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Profiles in home energy savings
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Published: 12/9/2007 12:19 AM

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"Rex, I am home."

As soon as Rex hears John Avenson's announcement, it quickly turns on the living room lights or raises the kitchen window shades.

If Avenson, of Westminster, Colo., asks for a DVD movie, Rex turns on the projector in his home theater.

Rex remembers to switch off the lights after Avenson leaves a room, or to pull down the shades during summer to cool the house.

No, Rex is not the butler.

Rex is a computer that recognizes Avenson's voice and helps him save energy in his house. Avenson has thermometers in rooms and instruments on the rooftop that track temperatures, solar heat and wind speed. Rex analyzes that information and makes decisions.

"When Star Trek came on the television, a computer controlled the starship Enterprise," Avenson says. "I have a computer that runs my home."

Avenson, who works for Lucent Technologies Inc., has made his 2,000-square-foot home so energy-efficient that he sent back electricity to Xcel in June, 2006, and got a $2.83 credit on his bill.

In January, he paid only $91 for his combined gas and electric bill. By comparison, an average Xcel Energy customer paid $216.

Yet, "I am embarrassed about my bill," Avenson says. "Most of it is because of (higher) natural gas use in winter."

Avenson installed hot-air panels on an outside wall. The panels take colder air from the rooms, heat it outside, and return the hot air back into the rooms _ helping cut natural gas use. He fixed solatubes to light the hallway, bathroom and his office with sunlight during day time.

More efficient than skylights, solatubes redirect sunlight into a room through highly reflective tubing that look like normal ceiling lights.

Those who know Gretchen and Ron Larson of Golden Colo., kow their passion: to experiment with ways to save energy.

Their latest experiment is annual cycle thermal energy storage.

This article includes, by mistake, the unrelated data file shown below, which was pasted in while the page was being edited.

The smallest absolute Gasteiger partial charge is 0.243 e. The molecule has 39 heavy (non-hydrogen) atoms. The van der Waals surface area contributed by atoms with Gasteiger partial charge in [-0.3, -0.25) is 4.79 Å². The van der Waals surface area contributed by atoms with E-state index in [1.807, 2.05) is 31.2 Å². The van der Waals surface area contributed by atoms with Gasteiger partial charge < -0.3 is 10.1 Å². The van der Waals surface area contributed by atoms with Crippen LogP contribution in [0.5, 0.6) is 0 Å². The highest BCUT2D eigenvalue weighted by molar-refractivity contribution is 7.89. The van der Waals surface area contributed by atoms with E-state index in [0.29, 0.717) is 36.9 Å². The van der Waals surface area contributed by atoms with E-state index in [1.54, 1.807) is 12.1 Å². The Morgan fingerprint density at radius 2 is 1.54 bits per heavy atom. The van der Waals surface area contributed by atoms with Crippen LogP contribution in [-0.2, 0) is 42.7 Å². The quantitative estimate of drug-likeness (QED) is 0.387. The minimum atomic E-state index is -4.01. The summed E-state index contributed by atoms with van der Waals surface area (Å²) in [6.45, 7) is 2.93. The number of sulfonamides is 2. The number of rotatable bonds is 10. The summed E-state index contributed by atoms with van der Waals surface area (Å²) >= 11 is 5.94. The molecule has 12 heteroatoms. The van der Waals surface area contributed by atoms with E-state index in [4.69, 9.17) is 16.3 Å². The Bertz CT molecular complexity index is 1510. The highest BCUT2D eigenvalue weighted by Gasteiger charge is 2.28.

What that means is a huge tank that holds 10,000 gallons of water. The tank gets heated by sunlight during summer, and the hot water is used in the cold winter months for various purposes. Besides the shower, laundry and other household uses, the hot water also runs through pipes under the floor and keeps the Larsons' home warm in winter.

The system needs fine-tuning, but Ron Larson is optimistic.

"We still got problems there ... but it will work," Larson says.

Larson, who has a doctorate in electrical engineering, says his stint at the National Renewable Energy Laboratory in Golden made him more energy conscientious.

The Larson home on Lookout Mountain doesn't use natural gas -- heating and cooling are done primarily by solar photovoltaic panels, although the couple has two backup wood stoves.

"The wood stoves are pretty small," says Gretchen Larson. "They really are more for aesthetics than anything else."

Their energy-efficient refrigerator runs on solar energy -- a technology Ron Larson believes could be used by rural communities in poor countries with shoddy electrical infrastructure.

Gretchen Larson says her husband's dream is to live in an energy-efficient house, and she doesn't mind when some experiments don't work.

"We just put a lot of our savings into building a house that would be efficient," Gretchen Larson says. "I'm all for it, Ron is learning and other people are learning from it."